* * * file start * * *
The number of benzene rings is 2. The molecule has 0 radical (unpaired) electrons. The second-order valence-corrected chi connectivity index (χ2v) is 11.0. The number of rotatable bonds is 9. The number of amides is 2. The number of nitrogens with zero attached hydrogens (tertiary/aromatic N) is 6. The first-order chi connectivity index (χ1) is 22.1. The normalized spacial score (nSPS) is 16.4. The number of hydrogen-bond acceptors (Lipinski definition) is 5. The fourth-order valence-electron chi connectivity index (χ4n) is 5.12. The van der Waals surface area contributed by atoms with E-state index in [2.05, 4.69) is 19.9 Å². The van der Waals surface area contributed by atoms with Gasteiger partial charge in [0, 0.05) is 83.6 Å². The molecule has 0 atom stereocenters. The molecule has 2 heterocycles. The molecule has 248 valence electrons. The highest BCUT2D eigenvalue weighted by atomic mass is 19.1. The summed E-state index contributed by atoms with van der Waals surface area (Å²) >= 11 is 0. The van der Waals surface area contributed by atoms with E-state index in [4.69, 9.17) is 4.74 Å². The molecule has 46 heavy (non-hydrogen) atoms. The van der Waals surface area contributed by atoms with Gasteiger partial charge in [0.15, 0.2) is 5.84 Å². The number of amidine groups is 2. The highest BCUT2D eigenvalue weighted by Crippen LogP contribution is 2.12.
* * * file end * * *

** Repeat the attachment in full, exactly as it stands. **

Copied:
The number of benzene rings is 2. The molecule has 0 radical (unpaired) electrons. The second-order valence-corrected chi connectivity index (χ2v) is 11.0. The number of rotatable bonds is 9. The number of amides is 2. The number of nitrogens with zero attached hydrogens (tertiary/aromatic N) is 6. The first-order chi connectivity index (χ1) is 22.1. The normalized spacial score (nSPS) is 16.4. The number of hydrogen-bond acceptors (Lipinski definition) is 5. The fourth-order valence-electron chi connectivity index (χ4n) is 5.12. The van der Waals surface area contributed by atoms with E-state index in [2.05, 4.69) is 19.9 Å². The van der Waals surface area contributed by atoms with Gasteiger partial charge in [0, 0.05) is 83.6 Å². The molecule has 0 atom stereocenters. The molecule has 2 heterocycles. The molecule has 248 valence electrons. The highest BCUT2D eigenvalue weighted by atomic mass is 19.1. The summed E-state index contributed by atoms with van der Waals surface area (Å²) >= 11 is 0. The van der Waals surface area contributed by atoms with E-state index in [4.69, 9.17) is 4.74 Å². The molecule has 46 heavy (non-hydrogen) atoms. The van der Waals surface area contributed by atoms with Gasteiger partial charge in [0.15, 0.2) is 5.84 Å². The number of amidine groups is 2. The highest BCUT2D eigenvalue weighted by Crippen LogP contribution is 2.12.